New Zealand add heat to England encounter

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The Independent Online

The growing suspicion that tomorrow's second Test between a rampant team of All Blacks and the tarnished world champions of England might be just a little on the fiery side gained a significant degree of credence yesterday when Steve Hansen, the New Zealanders' assistant coach and forwards specialist, abandoned whatever diplomatic niceties were being pedalled before last weekend's match in Dunedin and opted instead for the language of aggression.

The growing suspicion that tomorrow's second Test between a rampant team of All Blacks and the tarnished world champions of England might be just a little on the fiery side gained a significant degree of credence yesterday when Steve Hansen, the New Zealanders' assistant coach and forwards specialist, abandoned whatever diplomatic niceties were being pedalled before last weekend's match in Dunedin and opted instead for the language of aggression.

As recently as two months ago, Hansen was the head coach of Wales ­ a position he frequently dignified with a silence bordering on the Trappist. Back on home soil in the Land of the Long White Cloud, he is much more forthcoming. This is what comes of swapping the parish-pump politics of the principality for rugby's equivalent of the high affairs of state. He is now working with a depth and quality of player way beyond anything available to him in Red Dragon country and positively oozes confidence.

"This whole campaign is about the All Blacks looking again at their basics, their set-pieces, and getting them sorted out," he said. "In last season's Tests, the forwards failed to produce good ball in the right situations at the right times, so we've gone back to the drawing board and dissected the whole thing. And yes, we've also examined the physicality of our approach. Rugby is a game in which intimidation counts for a great deal; you have to win the collisions, and successful teams do whatever they have to do in that area. If you allow yourselves to be intimidated, you're in strife."

Might that explain the overtly pugilistic approach taken by Keith Robinson, the pig-hunting backwoodsman from Waikato who has suddenly materialised in the engine-room of the All Blacks' scrum, at Carisbrook last weekend? Predictably, Hansen was in no mood to point an accusatory finger at his own man. Instead, he warned of more to come.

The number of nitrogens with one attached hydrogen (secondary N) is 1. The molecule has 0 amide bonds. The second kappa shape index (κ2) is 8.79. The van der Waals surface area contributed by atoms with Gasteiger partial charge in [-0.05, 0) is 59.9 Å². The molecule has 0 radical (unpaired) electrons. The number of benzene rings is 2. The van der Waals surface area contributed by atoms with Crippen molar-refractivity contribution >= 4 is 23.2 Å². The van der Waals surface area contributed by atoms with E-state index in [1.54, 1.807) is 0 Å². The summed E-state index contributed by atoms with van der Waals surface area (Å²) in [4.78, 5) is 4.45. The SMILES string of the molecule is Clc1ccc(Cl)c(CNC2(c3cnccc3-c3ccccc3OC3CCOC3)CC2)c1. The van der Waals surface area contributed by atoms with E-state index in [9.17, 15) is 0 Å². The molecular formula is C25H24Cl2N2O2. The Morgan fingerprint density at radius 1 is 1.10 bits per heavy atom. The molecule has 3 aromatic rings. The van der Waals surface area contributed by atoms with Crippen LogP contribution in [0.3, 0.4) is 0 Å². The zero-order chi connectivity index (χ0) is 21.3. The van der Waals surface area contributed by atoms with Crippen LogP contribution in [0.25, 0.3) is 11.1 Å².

"I think a lot of the things that happened at Carisbrook occurred around the ball, rather than off it," he pronounced. "We won't be any less physical this weekend. I am not suggesting for one moment that we'll be looking for trouble, but we certainly won't take a backward step." As England are intent on drawing their own line in the sand, the prospects for a rough-house are even higher than usual in games between these two hugely ambitious rugby nations.

Of course, England would find it a whole lot easier to slap down this highly-motivated All Black pack if a certain Martin Osborne Johnson was still beetle-browing his way around the playing fields of the southern hemisphere. Hansen, who found himself on the wrong end of a ruthless performance from the great Leicester lock on more than one occasion during his stay in Wales, was quick to credit the World Cup-winning captain with his due.

"England have lost the best leader rugby union has seen in modern times," he said in a tone that brooked no argument. "Come the match this weekend, I'm sure this current team will stand up and show what they have; their pack delivered an improved performance in the second half, and those particular forwards are the ones starting this game. But you have to acknowledge that losing Johnson is a big factor for them."

Clive Woodward and his fellow England coaches, creatures of deeply-ingrained habit when it comes to Test preparation, broke with their time-honoured routine yesterday by calling a floodlit training session at Eden Park, the 45,000-capacity stadium where New Zealand teams are defeated almost as rarely as they lose at Carisbrook. It should have been a day off for the players, but leave has been cancelled until further notice as a result of the 36-3 humiliation in the deep south. The last few days of this endless season could be the most painful ones of all.

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